If you guessed these are Green-winged Teal, you would be correct. It is hard to miss the neon green speculum on their wings.
I don't know how anyone can shoot a duck. They're so fast! You thought I was going to say, "They're so cute," didn't you? Well, yeah, there's that too. Teal must be really hard to shoot because they fly absolutely crazy. This image kind of gives you a hint of that. Notice how I almost missed them simply shooting with a camera!
This Mute Swan did me the favor of flying past the most photogenic spot on the entire pond. The rocks on the little hummock in the background always reflect a little more sunlight into the area. That tree in the background is showing beaver damage as do a couple other trees around the pond.
Red-winged Blackbirds are not very skittish and this male landed very close. I think it is a first year male based on the rusty feathers on it's back.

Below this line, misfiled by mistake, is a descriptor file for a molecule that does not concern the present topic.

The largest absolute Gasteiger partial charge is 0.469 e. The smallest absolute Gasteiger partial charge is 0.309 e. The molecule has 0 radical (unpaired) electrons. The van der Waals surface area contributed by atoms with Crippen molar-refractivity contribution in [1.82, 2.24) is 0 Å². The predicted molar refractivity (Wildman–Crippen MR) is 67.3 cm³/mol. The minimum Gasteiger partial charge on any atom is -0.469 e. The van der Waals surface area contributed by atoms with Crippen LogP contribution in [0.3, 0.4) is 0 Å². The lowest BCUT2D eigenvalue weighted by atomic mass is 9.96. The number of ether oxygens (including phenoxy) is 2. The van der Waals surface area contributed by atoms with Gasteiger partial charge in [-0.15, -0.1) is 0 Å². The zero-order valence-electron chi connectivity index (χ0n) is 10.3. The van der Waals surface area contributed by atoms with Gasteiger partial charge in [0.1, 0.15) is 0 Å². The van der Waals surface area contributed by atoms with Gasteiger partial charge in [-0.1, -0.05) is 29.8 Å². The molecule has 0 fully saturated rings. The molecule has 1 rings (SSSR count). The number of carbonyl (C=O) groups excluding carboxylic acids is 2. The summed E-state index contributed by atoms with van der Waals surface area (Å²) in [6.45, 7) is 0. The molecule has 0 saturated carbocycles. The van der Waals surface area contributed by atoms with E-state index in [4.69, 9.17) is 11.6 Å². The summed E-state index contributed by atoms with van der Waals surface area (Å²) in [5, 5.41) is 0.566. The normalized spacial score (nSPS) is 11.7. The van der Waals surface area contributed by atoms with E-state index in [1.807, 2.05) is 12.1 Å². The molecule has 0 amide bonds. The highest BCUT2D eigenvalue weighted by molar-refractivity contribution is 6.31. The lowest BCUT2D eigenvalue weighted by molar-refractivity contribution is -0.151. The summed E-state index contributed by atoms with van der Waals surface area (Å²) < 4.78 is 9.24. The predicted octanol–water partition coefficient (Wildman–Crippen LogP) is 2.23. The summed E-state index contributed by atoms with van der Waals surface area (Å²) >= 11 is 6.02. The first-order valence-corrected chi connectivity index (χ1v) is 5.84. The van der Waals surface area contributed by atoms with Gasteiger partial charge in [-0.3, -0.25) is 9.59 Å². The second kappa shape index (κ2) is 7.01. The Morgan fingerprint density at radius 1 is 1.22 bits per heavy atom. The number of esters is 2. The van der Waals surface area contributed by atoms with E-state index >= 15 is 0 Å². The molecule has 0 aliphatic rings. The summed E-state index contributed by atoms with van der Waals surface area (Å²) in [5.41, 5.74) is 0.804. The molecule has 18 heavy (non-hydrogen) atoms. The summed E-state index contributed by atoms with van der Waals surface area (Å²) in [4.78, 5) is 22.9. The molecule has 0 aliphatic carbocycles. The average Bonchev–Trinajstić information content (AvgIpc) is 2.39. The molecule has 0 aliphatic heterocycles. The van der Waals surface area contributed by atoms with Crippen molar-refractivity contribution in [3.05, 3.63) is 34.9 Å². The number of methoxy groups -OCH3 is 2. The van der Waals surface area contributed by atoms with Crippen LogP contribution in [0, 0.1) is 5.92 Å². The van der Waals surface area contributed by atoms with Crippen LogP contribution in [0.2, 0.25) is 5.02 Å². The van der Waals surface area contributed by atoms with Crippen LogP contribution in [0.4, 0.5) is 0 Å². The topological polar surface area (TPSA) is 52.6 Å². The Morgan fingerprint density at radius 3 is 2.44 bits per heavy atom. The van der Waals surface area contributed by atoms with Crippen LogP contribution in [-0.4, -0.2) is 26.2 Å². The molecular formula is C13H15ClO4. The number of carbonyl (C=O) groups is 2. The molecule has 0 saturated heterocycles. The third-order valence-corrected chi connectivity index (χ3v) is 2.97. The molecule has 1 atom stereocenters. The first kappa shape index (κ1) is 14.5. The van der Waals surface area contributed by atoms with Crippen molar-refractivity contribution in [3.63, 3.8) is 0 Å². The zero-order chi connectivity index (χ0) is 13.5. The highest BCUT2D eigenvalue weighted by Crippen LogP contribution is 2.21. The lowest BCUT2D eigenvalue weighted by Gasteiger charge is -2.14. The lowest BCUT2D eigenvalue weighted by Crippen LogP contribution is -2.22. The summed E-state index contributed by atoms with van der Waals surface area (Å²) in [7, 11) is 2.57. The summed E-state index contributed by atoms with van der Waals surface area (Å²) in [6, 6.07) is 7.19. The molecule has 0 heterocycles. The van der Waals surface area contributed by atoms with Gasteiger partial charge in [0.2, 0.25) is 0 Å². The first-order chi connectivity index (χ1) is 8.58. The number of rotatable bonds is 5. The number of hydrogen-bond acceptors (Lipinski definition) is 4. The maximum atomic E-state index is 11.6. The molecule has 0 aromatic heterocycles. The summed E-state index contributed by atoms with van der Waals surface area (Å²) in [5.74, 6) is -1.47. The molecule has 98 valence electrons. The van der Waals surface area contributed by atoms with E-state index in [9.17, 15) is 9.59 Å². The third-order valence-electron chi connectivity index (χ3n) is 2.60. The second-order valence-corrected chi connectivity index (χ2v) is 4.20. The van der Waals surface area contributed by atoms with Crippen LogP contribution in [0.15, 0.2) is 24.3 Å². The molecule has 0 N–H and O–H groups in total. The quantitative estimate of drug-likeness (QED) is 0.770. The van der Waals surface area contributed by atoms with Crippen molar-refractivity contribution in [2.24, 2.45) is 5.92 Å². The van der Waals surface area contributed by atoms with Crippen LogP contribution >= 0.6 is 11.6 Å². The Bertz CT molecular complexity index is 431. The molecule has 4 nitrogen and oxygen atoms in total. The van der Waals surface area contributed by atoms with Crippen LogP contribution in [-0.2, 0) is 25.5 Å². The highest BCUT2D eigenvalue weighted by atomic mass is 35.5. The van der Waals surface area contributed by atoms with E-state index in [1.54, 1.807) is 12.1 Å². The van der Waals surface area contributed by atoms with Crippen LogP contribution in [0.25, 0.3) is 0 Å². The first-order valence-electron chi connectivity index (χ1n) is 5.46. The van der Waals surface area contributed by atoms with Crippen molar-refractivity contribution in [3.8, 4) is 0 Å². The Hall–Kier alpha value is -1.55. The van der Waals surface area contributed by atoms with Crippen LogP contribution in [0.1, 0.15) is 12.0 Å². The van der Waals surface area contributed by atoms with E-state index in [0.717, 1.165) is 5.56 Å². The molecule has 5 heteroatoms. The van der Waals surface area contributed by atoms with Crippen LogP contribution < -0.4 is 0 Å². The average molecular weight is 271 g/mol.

I don't particularly like the mud, but I did think the water reflections, the colors in the water and the tawny colors of the yellowlegs were beautiful. This is another bird that is not easily spooked.
Red-shouldered Hawks are pretty common throughout the Eastern U. S. Especially around swamps and marshes — which is where I saw this one.
I was able to get a few fairly nice flight shots by adding 1 full stop of exposure to the camera settings. It causes the sky to "burn out" but on a day of full sun, it is difficult to get a decently exposed bird in open sun without it.
The way the bird has it's tail artfully cranked to make turns caught my attention. There is nothing wrong with it's wing. It is just the angle the wing was at when the photo was taken. The light spots on the wings and the noticeable red shoulders pretty much confirm this bird's species.